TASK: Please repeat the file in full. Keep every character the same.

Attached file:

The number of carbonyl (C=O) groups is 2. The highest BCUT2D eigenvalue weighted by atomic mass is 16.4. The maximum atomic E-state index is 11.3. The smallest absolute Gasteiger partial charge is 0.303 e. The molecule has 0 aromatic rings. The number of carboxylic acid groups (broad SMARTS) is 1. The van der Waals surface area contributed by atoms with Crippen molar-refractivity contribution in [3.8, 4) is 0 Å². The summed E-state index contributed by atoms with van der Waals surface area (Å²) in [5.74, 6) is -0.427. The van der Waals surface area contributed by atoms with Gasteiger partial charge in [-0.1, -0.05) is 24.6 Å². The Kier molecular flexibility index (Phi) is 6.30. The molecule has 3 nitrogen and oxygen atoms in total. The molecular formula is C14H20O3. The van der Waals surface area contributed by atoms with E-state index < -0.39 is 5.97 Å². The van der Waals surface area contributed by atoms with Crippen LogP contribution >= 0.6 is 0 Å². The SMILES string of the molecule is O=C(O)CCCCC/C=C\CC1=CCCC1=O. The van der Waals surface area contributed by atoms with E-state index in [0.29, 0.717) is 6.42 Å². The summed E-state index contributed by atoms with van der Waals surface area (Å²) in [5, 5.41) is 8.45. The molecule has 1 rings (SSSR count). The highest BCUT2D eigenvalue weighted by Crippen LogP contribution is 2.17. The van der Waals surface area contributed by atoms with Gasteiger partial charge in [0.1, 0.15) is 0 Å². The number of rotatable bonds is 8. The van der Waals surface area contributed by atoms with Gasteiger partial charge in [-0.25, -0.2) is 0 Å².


The number of carbonyl (C=O) groups is 2. The highest BCUT2D eigenvalue weighted by atomic mass is 16.4. The maximum atomic E-state index is 11.3. The smallest absolute Gasteiger partial charge is 0.303 e. The molecule has 0 aromatic rings. The number of carboxylic acid groups (broad SMARTS) is 1. The van der Waals surface area contributed by atoms with Crippen molar-refractivity contribution in [3.8, 4) is 0 Å². The summed E-state index contributed by atoms with van der Waals surface area (Å²) in [5.74, 6) is -0.427. The van der Waals surface area contributed by atoms with Gasteiger partial charge in [-0.1, -0.05) is 24.6 Å². The Kier molecular flexibility index (Phi) is 6.30. The molecule has 3 nitrogen and oxygen atoms in total. The molecular formula is C14H20O3. The van der Waals surface area contributed by atoms with E-state index < -0.39 is 5.97 Å². The van der Waals surface area contributed by atoms with Crippen LogP contribution >= 0.6 is 0 Å². The SMILES string of the molecule is O=C(O)CCCCC/C=C\CC1=CCCC1=O. The van der Waals surface area contributed by atoms with E-state index in [0.29, 0.717) is 6.42 Å². The summed E-state index contributed by atoms with van der Waals surface area (Å²) in [5, 5.41) is 8.45. The molecule has 1 rings (SSSR count). The highest BCUT2D eigenvalue weighted by Crippen LogP contribution is 2.17. The van der Waals surface area contributed by atoms with Gasteiger partial charge in [0.1, 0.15) is 0 Å². The number of rotatable bonds is 8. The van der Waals surface area contributed by atoms with Gasteiger partial charge in [-0.25, -0.2) is 0 Å².